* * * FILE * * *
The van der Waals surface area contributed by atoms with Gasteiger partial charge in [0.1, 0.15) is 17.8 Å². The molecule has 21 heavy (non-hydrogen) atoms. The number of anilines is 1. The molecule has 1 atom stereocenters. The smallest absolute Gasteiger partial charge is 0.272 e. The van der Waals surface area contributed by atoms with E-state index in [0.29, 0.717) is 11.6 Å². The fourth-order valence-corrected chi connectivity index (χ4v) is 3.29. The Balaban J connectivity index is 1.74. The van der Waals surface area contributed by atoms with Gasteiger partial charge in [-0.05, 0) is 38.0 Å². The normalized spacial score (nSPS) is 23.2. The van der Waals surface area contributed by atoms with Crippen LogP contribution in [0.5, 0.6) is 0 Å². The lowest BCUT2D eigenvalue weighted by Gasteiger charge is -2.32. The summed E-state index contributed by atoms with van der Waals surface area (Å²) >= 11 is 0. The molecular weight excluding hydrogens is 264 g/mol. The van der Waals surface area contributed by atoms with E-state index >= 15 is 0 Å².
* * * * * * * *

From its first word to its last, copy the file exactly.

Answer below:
The van der Waals surface area contributed by atoms with Gasteiger partial charge in [0.1, 0.15) is 17.8 Å². The molecule has 21 heavy (non-hydrogen) atoms. The number of anilines is 1. The molecule has 1 atom stereocenters. The smallest absolute Gasteiger partial charge is 0.272 e. The van der Waals surface area contributed by atoms with E-state index in [0.29, 0.717) is 11.6 Å². The fourth-order valence-corrected chi connectivity index (χ4v) is 3.29. The Balaban J connectivity index is 1.74. The van der Waals surface area contributed by atoms with Gasteiger partial charge in [-0.05, 0) is 38.0 Å². The normalized spacial score (nSPS) is 23.2. The van der Waals surface area contributed by atoms with Crippen LogP contribution in [0.5, 0.6) is 0 Å². The lowest BCUT2D eigenvalue weighted by Gasteiger charge is -2.32. The summed E-state index contributed by atoms with van der Waals surface area (Å²) >= 11 is 0. The molecular weight excluding hydrogens is 264 g/mol. The van der Waals surface area contributed by atoms with E-state index >= 15 is 0 Å².